Sunday, July 28, 2013

A Love Letter toPok mon Red and Blue

With theof a brand spanking new pair of Pok mon games, Black 2 and White 2, Nintendo's Pocket Monsters are back in the media spotlight. I'm sure there are adults and kids out there whose first foray into the Pok mon series was with the original Black and White on the Nintendo DS, but I bet a large number of those people don't realize the humble origins of the series. They have a staggering 649 Pok mon now, did you know that? The series has certainly come a long way since its release over 10 years ago, but it's lost none of its addictive charm. Let's go back in time; back to the beginning.

Let me tell you why I love Pok mon Red and Blue.


Let me begin by saying I loved the Pok mon cartoon, but I had no idea a game even existed. I would come home every day after school and watch a brand new episode; I looked forward to seeing what crazy adventures Ash and Pikachu would get into next. If it became clear there was a Gym Leader battle coming up, I would get hopelessly excited. I was 10-years-old at the time, and it was getting close to my birthday, so I had to decide on what present I wanted.

"Pok mon," was the answer I gave.

Not knowing what exactly these "pokemen" were, my sister took me into town to help me pick out a present. We went into a store and lo and behold, there were stacks of a brand new Pok mon game that had just come out that week. My sister asked if that was what I wanted and, pretending I knew all about the game, I said of course it was. She bought me Pok mon Red and told me I could have it on my birthday. Fast forward to the night before the big day. I'm allowed to open one present before I go to bed. My sister's gift wasn't there, so my dad hands me another one instead. I had a sneaking suspicion that he'd bought me a Gameboy Color, and I was very happy when I saw the shape of the box. Excitedly, I ripped the wrapping paper from around the box with the energy only a 10-year-old can muster and saw my presentGodzilla on VHS. I didn't want to seem ungrateful, so I feigned surprise and told my dad it was awesome. He said I could go upstairs and watch it before I went to sleep, so off I went to my bedroom.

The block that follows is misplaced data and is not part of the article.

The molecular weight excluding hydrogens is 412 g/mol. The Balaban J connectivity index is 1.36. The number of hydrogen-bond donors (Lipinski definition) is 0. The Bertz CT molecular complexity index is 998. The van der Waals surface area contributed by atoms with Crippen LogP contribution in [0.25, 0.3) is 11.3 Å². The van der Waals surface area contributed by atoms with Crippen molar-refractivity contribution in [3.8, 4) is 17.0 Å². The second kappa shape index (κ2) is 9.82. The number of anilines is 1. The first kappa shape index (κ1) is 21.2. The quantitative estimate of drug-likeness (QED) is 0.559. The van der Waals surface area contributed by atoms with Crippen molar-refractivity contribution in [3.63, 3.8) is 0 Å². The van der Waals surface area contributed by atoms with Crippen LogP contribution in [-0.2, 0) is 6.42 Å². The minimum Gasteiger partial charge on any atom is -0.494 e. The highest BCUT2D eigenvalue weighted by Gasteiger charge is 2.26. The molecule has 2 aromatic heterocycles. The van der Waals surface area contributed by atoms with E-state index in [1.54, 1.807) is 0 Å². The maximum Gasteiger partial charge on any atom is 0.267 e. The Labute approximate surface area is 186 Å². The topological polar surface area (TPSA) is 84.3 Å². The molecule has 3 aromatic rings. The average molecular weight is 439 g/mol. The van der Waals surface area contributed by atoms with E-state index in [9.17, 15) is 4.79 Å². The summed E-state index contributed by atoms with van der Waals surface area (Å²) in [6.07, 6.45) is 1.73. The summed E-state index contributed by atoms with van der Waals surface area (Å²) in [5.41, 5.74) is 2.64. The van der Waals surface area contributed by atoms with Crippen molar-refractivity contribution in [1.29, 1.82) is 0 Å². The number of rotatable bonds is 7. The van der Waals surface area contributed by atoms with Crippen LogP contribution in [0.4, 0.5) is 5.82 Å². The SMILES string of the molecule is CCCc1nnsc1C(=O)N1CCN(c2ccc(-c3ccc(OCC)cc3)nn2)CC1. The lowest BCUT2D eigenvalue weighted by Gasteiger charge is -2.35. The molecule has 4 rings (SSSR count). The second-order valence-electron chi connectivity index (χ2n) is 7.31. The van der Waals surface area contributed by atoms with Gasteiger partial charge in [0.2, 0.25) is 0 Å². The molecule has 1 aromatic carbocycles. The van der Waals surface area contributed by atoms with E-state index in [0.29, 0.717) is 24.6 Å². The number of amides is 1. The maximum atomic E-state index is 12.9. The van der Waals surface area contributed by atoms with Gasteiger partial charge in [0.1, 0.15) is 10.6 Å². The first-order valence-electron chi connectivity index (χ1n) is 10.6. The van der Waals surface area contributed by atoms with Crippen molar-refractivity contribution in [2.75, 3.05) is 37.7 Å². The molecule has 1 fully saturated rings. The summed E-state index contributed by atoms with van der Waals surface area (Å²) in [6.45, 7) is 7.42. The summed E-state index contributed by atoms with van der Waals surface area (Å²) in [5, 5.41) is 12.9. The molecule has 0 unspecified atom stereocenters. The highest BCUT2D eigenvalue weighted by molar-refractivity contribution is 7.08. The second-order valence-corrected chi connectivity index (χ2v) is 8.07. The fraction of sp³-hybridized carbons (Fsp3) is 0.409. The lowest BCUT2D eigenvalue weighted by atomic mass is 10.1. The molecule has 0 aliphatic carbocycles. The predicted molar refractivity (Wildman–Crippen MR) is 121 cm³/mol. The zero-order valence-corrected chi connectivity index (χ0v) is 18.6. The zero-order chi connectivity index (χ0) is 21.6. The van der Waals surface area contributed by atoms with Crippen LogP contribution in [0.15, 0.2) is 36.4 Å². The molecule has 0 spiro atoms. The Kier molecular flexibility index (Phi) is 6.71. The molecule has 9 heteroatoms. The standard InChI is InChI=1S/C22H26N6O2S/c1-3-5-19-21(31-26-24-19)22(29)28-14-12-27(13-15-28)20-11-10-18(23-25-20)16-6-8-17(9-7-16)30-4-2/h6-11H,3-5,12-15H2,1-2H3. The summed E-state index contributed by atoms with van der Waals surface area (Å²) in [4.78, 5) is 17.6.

I turned the TV and VHS player on, ready for some giant lizard action, but when I opened the box there was no tape inside. Instead, there was a Gameboy Color already loaded with a copy of Pok mon Blue! Classic dad, the old switcheroo! This marked the beginning of my quest to become a Pok mon master.


The game was like nothing I had ever played before. My brother had a NES and a SNES, but we didn't have any Final Fantasy games, so turn-based combat was something I had no experience with. After choosing my first Pok mon, Bulbasaur (the choice of champions), I had my first battle with my rival. I was disappointed to see that neither Pok mon knew any cool moves yet, but I won the fight anyway and was ready to start my adventure. I battled my way to Pewter City to fight Brock, the first Gym Leader. Luckily I had been able to catch a few new Pok mon along the way, and Bulbasaur had just learned Vine Whip, so things went a lot better than I'd hoped. With my first badge in hand, I found out I had to go to a mysterious place called "Mount Moon." I'm sure you felt the same as me when you got there. "Why the hell are there so many Zubats?"